I recently wrote an article about Bellingham Green Drinks for WhatcomTalk.com. Its not about little Irish men and their gold coins, but instead about a monthly gathering whose only goal is to provide a platform for people to talk about the environment. Check out the article and find a Green Drinks near you!
I recently got to spend a little time with a high school robotics team as they frantically finished building a robot that will compete in the FIRST Robotics Championships.
While watching them, I couldn’t help but see in them the potential future of my own sons, now age 11 and obsessed with making lego stop motion animation films, Minecraft, and 3-D printing.
Writing this article for WhatcomTalk.com just made me excited for all the opportunities that lay ahead for them.
The creativity and ingenuity of my little men inspire me every day.
Some might think my friend and fellow actor, Glen Nelson Bristow, is a little nuts to have a full-time day job, be in stage plays almost year round, while also filming a web series, appearing in multiple short films, and doing stand up comedy sets at up to five venues a week. But he does it, and does it well. Check out my article about this dynamo at WhatcomTalk.com.
Happy New Year!
My 2015 is getting off to a great start. I’m delighted to be writing for a newer web site called WhatcomTalk.com. It’s a website focused on providing, “…an information source that reflects the community while adding a meaningful advertising platform for local businesses.” I get to write about my friends and their creative endeavors in Whatcom County. My most recent articles are about Ryan Shupe and Jake McNeely.
I’m also contributing to Playbell, a gateway to the Whatcom County Theatre scene, edited by Riley Penaluna. My first article is about my experience as an actor in the Idiom’s 48-Hour Theatre Festival.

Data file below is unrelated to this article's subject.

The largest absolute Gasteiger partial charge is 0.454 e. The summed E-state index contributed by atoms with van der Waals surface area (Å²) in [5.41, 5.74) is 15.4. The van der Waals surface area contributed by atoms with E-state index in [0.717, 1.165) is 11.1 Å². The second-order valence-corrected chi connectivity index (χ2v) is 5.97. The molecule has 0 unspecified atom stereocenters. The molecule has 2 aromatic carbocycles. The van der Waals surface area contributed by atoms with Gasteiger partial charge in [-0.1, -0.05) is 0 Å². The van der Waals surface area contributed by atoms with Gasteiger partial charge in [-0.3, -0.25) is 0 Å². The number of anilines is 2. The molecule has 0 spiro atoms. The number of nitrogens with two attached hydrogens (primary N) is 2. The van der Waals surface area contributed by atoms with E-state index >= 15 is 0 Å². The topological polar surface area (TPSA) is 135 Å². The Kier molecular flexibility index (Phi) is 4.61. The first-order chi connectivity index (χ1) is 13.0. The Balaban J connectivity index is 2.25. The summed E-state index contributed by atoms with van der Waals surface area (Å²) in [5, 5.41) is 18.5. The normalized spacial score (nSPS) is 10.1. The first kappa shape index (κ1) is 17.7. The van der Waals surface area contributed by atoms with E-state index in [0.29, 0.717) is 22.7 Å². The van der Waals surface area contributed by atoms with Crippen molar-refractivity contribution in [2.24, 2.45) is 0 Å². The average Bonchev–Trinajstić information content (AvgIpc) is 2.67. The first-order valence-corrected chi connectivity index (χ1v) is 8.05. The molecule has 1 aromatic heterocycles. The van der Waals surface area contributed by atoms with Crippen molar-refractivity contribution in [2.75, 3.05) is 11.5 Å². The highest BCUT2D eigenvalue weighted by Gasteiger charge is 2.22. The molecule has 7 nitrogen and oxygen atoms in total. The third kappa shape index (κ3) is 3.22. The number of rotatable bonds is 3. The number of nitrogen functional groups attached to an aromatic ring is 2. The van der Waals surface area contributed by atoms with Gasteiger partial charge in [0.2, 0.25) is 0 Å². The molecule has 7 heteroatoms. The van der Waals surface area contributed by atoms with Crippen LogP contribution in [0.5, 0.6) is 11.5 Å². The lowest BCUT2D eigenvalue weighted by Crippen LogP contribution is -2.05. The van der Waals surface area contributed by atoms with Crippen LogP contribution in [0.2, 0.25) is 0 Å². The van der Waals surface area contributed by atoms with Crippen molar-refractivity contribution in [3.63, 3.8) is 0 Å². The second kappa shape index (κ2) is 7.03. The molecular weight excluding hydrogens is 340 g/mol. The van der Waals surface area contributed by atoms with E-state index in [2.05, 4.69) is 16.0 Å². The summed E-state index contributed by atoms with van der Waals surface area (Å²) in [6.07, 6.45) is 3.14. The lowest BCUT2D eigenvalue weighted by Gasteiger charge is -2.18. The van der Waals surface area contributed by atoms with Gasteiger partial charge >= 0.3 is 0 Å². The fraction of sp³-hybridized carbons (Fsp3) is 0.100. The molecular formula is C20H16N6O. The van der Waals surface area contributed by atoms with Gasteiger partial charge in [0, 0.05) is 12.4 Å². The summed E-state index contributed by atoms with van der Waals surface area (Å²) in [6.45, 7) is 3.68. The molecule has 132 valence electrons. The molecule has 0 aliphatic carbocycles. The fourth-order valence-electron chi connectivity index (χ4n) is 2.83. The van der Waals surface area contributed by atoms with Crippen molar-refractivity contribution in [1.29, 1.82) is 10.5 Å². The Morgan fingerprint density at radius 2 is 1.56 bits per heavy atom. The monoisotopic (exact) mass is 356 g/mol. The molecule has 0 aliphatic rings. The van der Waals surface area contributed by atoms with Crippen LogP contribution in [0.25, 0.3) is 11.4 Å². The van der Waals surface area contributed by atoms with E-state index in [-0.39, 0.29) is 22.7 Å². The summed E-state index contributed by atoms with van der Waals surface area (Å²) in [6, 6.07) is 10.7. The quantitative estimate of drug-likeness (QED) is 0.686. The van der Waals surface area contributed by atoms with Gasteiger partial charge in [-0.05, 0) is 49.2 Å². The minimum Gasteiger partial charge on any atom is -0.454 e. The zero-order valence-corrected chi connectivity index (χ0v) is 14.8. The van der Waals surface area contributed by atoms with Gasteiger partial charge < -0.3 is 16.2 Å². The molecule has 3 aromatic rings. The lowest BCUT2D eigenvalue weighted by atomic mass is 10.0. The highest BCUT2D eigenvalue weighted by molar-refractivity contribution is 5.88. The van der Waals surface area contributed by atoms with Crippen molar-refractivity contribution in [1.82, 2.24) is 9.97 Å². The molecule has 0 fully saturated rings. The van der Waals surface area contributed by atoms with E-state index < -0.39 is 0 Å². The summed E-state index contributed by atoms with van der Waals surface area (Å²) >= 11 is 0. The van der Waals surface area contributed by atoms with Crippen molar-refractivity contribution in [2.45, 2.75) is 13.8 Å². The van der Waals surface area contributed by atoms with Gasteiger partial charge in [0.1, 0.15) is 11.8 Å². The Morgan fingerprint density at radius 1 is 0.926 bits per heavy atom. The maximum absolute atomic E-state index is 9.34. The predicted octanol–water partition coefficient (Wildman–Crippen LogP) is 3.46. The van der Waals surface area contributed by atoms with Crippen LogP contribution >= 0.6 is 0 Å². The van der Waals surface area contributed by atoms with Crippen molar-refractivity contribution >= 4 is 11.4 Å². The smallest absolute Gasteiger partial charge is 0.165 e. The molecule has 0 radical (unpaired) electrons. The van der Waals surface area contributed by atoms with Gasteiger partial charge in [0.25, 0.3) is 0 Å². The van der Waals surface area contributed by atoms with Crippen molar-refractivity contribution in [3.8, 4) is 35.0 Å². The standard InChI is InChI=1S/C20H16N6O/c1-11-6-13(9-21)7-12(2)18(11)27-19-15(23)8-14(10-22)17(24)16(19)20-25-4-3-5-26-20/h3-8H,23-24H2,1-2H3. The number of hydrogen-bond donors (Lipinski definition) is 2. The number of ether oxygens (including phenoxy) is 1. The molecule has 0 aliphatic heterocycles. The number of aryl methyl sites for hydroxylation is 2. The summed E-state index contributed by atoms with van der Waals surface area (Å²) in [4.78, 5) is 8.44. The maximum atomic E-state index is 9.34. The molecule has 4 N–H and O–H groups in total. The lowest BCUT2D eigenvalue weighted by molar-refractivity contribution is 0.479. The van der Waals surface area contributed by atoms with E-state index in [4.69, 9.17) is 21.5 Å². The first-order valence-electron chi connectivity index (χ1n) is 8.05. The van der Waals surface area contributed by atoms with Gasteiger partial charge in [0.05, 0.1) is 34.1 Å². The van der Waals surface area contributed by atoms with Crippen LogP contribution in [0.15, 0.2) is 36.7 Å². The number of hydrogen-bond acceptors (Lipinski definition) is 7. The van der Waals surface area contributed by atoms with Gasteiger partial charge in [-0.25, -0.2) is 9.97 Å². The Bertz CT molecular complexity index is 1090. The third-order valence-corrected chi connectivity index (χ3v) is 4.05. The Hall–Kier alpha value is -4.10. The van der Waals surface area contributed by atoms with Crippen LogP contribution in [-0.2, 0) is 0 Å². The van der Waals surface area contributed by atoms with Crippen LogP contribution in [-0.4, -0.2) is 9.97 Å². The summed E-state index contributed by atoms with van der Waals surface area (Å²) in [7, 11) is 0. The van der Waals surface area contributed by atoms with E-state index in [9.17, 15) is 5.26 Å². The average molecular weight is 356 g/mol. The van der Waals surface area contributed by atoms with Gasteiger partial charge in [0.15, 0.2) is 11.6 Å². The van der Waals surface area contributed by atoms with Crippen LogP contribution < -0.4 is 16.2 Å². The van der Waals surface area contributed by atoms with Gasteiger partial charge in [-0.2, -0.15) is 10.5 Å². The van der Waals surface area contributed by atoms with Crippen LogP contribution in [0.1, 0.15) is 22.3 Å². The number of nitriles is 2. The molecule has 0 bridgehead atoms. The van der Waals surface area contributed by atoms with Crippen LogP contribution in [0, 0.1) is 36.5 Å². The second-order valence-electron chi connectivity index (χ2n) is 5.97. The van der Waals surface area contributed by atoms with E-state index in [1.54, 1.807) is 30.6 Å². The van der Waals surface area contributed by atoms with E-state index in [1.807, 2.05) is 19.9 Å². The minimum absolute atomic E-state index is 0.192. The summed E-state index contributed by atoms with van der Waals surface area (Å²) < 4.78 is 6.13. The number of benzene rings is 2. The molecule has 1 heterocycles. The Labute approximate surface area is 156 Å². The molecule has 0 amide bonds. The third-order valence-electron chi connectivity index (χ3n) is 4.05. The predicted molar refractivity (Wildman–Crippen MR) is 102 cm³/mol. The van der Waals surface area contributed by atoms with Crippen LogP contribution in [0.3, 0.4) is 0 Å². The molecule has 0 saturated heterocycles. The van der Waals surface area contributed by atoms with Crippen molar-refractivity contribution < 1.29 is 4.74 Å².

(L to R) Thomas Beirne, Emily Lester, Daniel Ruiz, and Lorraine Wilde
If you have suggestions on subjects for future articles, or other websites that could use my writing skills, post it here or drop me a message.
When I was a kid, I wanted to go to NASA space camp so that I would have the best chance of becoming an astronaut someday. Although life has led me down a different path, I recently got the chance to play one…on the internet.
I spent the early months of 2014 as Assistant Director and acting as Doctor Bernadette Hannegan in a hilarious web series about an international mission to Mars called Tin Can Odyssey. The series’ weekly 5-minute episodes aired on Youtube and are available now. Catch up on Season 1, because we’ll be shooting Season 2 this winter.
Although NASA is not what it used to be, real-life missions to Mars are occurring as we speak. But none of them are the ridiculous fun of Tin Can Odyssey.
You can follow my character on Twitter @doctorbernadett.
I’m delighted to be writing freelance for a recently launched tourism-based publication, The Crossing Guide. I was pleased to cover for this quarter’s issue my experience with Mountain School at North Cascades Institute and all their fantastic environmental education and recreation programs, as well as the Lynden Pioneer Museum. Earlier this year I wrote about the 12th Annual Northwest birding festival in Blaine, WA, Wings Over Water. This publication is free and distributed throughout lower mainland British Columbia, Whatcom, Skagit, Island, and Snohomish Counties. Check it out when you get the chance.
As our collective intelligence grows–what we know as Americans, as humans, about ourselves, about this planet, this universe–how shall we manage the education of the masses?
Should they be expected to know less, retain less, and do more, live more, because knowledge is now at their fingertips? Or should we instead aspire toward a populous of Einstein’s and Monet’s, of Shakespeare’s and Mandela’s? [For now, I’m choosing to ignore the future of greed.]
I’m not sure which is the correct path. One of self, the other humanity. Both worthy pursuits.
Yet, not one of these geniuses received the ideal education as defined by today’s standards.
I’ve had privileged academic opportunity and a challenging life. I spent much of my first 30 years studying, and the last 10 or so living. I’d like to think that my true education, my true wisdom, has come from balancing, from savoring both experiences.
We have many choices ahead, but how must we decide? To whom will we defer that judgment ? And to what end?